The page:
Sketches of pain: Born to Be Blue ***

By Dennis Hartley

(Originally posted on Digby’s Hullabaloo on April 16, 2016)

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My pebble on the beach is gettin’ washed away                                                       I’ve given everything that was mine to give                                                              And now I’ll turn around and find                                                                               That there’s no time to live

-from “No Time to Live” by Traffic (Winwood/Capaldi)

The life of horn player/vocalist Chet Baker is a tragedian’s dream; a classic tale of a talented artist who peaked early, then promptly set about self-destructing. Sort of the Montgomery Clift of jazz, he was graced by the gods with an otherworldly physical beauty and a gift for expressing his art. By age 24 he had already gigged with Stan Getz, Charlie Parker and Gerry Mulligan. He began chasing the dragon in the 1950s, leading to jail time and a career slide. There are conflicting versions of the circumstances that led to a brutal beating in 1968, but the resultant injuries to his mouth impaired his playing abilities. While he never kicked the substance abuse, he eventually got his mojo back, and enjoyed a resurgence of his career in his final decade (he was only 58 when he died).

Baker has a mystique that has inspired filmmakers over the years. Jess Franco’s 1969 cult film Venus in Furs  (my review) was seeded by a  conversation the director once had with Baker (the protagonist is a haunted jazz trumpeter, who falls in love with a woman who may or may not exist). Bruce Weber’s beautifully photographed 1988 documentary Let’s Get Lost is a heartbreaking portrait of Baker toward the end of his life. Which brings us to writer-director Robert Budreau’s Born to Be Blue (limited release and pay-per-view).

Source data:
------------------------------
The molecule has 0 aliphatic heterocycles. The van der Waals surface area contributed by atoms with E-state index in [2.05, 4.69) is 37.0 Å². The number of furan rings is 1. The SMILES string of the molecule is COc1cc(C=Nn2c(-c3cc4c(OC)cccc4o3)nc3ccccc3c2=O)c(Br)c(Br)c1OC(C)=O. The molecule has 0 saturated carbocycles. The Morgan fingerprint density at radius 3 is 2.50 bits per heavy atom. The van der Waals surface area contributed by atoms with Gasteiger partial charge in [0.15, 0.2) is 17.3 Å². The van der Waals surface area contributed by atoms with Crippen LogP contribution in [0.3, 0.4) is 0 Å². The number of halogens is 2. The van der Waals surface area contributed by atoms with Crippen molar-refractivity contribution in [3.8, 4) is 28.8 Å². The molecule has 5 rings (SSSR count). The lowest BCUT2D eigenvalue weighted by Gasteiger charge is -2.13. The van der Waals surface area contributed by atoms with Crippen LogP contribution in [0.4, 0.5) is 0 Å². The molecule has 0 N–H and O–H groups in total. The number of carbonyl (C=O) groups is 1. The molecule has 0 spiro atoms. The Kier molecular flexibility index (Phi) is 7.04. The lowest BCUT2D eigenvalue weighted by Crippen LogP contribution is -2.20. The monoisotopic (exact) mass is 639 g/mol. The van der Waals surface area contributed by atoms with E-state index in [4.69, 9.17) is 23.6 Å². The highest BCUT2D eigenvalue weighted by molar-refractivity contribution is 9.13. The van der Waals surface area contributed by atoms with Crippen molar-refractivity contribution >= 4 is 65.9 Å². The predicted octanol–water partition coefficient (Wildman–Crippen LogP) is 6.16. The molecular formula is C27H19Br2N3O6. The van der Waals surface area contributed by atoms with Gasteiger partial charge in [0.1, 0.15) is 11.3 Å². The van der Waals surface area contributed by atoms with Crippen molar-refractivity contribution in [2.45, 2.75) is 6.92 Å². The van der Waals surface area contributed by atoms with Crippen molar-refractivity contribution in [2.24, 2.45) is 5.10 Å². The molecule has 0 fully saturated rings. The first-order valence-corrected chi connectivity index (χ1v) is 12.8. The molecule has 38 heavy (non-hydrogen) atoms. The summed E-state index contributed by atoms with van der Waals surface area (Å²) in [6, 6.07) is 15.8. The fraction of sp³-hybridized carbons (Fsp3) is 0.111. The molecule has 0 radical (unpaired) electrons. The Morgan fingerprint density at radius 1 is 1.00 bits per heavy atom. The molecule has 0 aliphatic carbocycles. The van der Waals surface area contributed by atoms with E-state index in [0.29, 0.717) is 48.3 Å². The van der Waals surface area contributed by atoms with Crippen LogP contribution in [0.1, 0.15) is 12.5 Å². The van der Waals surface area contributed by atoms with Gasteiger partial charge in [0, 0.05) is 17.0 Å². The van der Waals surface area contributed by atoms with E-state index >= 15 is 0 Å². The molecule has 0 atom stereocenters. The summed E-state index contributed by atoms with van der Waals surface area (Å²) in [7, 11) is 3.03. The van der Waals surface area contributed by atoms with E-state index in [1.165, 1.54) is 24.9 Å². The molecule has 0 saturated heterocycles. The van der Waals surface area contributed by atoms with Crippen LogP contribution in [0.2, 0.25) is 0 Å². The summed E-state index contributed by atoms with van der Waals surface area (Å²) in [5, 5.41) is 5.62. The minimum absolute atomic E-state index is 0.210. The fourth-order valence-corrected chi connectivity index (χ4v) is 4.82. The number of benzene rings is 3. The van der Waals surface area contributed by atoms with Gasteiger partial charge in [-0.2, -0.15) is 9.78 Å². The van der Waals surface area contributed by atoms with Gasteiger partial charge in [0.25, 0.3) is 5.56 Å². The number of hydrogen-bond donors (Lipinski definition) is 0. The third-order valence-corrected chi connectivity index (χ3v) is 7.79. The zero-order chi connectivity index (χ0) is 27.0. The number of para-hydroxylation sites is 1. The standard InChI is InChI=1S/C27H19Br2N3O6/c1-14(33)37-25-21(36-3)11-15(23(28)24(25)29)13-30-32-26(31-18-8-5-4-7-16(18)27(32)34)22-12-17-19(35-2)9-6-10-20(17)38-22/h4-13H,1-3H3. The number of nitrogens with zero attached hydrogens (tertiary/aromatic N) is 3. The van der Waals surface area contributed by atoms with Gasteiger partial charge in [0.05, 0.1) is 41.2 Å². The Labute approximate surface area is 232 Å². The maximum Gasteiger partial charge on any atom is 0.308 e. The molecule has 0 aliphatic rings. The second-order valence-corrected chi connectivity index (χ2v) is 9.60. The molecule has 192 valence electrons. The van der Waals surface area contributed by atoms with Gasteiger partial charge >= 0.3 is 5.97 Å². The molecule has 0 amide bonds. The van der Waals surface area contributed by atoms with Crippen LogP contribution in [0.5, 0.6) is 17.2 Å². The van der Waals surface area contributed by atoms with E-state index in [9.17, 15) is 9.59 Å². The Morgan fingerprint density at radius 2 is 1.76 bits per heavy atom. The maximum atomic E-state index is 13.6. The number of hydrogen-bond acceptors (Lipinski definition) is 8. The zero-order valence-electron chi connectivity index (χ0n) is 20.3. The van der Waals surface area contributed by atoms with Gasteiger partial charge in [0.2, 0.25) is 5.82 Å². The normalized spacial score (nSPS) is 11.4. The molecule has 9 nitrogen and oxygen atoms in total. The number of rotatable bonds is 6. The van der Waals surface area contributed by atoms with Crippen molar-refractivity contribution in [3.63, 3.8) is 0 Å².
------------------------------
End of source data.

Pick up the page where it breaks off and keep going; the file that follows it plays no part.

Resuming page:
Budreau’s film is a highly stylized “re-imagining” of the jazzman’s slow, painful professional comeback that followed in the wake of the beating that virtually destroyed his embouchure. In a super-meta opening scene, Chet (Ethan Hawke) is on a movie set, working out a scene for a biopic about himself, with his co-star Jane (Carmen Ejogo). An off camera romance ensues, with Jane pulling triple duty as lover, muse and drug counselor; trying to keep him off the junk as he struggles against the odds to regain his playing chops with a fractured jaw. Along the way, the couple takes a road trip to Chet’s boyhood home in Oklahoma, where he introduces Jane to his parents (Janet Laine-Green and Stephen McHattie) and feebly attempts to patch things up with his estranged father.

Jane isn’t the only person in Chet’s orbit who find themselves fulfilling a caretaker’s role; his long-time manager (Callum Keith Rennie), musical mentor Dizzy Gillespie (Kevin Hanchard), and his parole officer (Tony Nappo), continue to prop him up, against their better judgement (you know what they say: “Never trust a junkie.”). How much of this aspect of Baker’s life is being “re-imagined” here is up for debate; but it’s interesting to observe that in Weber’s 1988 documentary, even Baker himself admits (in so many words) that he knew he was a natural-born charmer, and he was never afraid to exploit it.

While the “junkie/alcoholic (musician, artist, writer, or poet) with God-given talent and a maddening gift for self-destruction” narrative is a cliché, Budreau’s film is bolstered by a very strong performance from Hawke; it’s an immersive portrayal that ranks among his best. Supporting performances are excellent as well. Overall, the film is moody, highly atmospheric, and evocative of the time period, with striking cinematography (by Steve Cosens). The dearth of original Baker music is glaring (copyright issues?), but Kevin Turcotte’s faux-Chet trumpet provides a reasonable facsimile thereof. Hawke does his own singing; very convincingly capturing Chet Baker’s essence (if not his exact tonality).

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